This section addresses issues of particular signiﬁcance in the catchment of Te Waihora (Map 23).
Te Waihora is a tribal taonga representing a major mahinga kai and an important source of mana. For the last 160 years, management of the lake and its catchment has reﬂected farming and settlement values, at the expense of Ngāi Tahu values. In its ﬁndings on Te Kerēme (the Ngāi Tahu Claim) the Waitangi Tribunal (1991) found that:
The eﬀect of intensive land use on the lake, waterways and groundwater in the catchment is a key kaupapa in this section. A focus on Te Waihora is the means to ‘drive change from the bottom up’. Resolving the issues required to restore the cultural health of Te Waihora will ultimately restore the cultural health of the wider catchment.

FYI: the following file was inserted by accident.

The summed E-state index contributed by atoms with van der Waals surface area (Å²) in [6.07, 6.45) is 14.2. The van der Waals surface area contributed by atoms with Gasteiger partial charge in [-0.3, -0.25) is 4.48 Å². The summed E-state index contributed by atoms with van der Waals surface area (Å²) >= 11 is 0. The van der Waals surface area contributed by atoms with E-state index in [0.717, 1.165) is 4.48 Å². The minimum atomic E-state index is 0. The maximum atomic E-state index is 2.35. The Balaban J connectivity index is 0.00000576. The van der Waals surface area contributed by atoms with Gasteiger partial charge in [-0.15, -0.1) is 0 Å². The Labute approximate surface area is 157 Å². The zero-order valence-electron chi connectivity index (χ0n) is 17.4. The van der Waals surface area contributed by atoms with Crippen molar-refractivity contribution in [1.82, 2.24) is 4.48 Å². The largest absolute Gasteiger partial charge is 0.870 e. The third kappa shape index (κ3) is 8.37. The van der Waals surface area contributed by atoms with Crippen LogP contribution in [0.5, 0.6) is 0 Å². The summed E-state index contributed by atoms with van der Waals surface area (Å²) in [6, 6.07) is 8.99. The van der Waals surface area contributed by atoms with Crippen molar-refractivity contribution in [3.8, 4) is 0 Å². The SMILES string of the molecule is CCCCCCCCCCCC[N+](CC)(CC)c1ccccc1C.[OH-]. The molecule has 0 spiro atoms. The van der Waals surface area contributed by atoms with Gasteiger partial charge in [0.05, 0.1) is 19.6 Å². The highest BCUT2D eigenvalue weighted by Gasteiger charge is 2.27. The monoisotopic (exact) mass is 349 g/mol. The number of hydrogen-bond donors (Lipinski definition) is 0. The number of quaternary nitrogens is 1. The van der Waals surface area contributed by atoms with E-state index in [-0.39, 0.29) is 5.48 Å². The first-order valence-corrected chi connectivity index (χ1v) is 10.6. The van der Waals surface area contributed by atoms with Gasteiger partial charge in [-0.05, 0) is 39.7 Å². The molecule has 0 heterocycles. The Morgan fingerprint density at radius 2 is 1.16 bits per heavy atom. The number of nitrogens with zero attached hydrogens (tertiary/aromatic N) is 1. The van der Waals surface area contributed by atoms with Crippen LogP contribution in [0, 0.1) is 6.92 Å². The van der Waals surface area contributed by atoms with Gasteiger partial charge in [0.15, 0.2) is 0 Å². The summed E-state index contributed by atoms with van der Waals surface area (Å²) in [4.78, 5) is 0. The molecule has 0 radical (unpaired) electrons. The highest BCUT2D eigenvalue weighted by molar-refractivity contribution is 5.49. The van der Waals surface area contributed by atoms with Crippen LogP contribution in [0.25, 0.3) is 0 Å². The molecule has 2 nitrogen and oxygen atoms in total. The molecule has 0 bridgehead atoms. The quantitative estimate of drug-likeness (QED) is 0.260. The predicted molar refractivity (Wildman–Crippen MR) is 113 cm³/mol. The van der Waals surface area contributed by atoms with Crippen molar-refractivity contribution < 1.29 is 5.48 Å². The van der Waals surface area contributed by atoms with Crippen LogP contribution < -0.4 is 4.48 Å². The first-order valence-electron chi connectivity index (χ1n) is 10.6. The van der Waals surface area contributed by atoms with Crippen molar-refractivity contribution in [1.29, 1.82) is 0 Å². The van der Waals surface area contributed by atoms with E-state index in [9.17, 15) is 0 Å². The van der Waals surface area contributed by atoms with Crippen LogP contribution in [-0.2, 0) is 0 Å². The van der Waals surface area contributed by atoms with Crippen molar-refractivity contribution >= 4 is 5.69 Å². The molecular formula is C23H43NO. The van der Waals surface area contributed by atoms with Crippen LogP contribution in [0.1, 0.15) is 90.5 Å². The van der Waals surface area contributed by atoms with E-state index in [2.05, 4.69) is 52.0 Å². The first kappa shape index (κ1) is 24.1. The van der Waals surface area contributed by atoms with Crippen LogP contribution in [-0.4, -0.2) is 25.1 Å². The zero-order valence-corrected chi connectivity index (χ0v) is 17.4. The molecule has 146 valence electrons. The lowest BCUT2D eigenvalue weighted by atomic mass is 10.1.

Today the restoration and rejuvenation of the mauri and ecosystem health of Te Waihora is a reality. Ngāi Tahu and Environment Canterbury are implementing a co-governance agreement for the active management of Te Waihora and its catchment, and Whakaora Te Waihora, a long-term relationship agreement and shared commitment between the two parties for the ecological and cultural restoration of the lake, bringing together the tikanga responsibilities of Ngāi Tahu and the statutory responsibilities of the regional council.